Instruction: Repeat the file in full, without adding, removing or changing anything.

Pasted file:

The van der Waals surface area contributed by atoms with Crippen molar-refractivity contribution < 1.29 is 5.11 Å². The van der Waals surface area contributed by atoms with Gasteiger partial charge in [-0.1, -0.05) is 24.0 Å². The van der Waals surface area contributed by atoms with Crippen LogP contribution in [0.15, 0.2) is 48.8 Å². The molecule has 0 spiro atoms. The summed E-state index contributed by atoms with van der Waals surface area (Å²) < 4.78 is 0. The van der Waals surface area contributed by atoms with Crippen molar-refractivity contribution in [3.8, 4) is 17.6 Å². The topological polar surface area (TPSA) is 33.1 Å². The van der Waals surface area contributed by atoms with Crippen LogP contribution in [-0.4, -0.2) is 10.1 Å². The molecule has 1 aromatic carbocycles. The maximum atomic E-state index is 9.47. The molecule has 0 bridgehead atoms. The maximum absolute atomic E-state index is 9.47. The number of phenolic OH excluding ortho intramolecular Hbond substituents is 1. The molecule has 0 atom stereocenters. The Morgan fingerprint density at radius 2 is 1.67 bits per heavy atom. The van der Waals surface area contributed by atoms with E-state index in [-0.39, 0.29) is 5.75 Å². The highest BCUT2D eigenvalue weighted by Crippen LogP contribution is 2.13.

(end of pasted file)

The van der Waals surface area contributed by atoms with Crippen molar-refractivity contribution < 1.29 is 5.11 Å². The van der Waals surface area contributed by atoms with Gasteiger partial charge in [-0.1, -0.05) is 24.0 Å². The van der Waals surface area contributed by atoms with Crippen LogP contribution in [0.15, 0.2) is 48.8 Å². The molecule has 0 spiro atoms. The summed E-state index contributed by atoms with van der Waals surface area (Å²) < 4.78 is 0. The van der Waals surface area contributed by atoms with Crippen molar-refractivity contribution in [3.8, 4) is 17.6 Å². The topological polar surface area (TPSA) is 33.1 Å². The van der Waals surface area contributed by atoms with Crippen LogP contribution in [-0.4, -0.2) is 10.1 Å². The molecule has 1 aromatic carbocycles. The maximum atomic E-state index is 9.47. The molecule has 0 bridgehead atoms. The maximum absolute atomic E-state index is 9.47. The number of phenolic OH excluding ortho intramolecular Hbond substituents is 1. The molecule has 0 atom stereocenters. The Morgan fingerprint density at radius 2 is 1.67 bits per heavy atom. The van der Waals surface area contributed by atoms with E-state index in [-0.39, 0.29) is 5.75 Å². The highest BCUT2D eigenvalue weighted by Crippen LogP contribution is 2.13.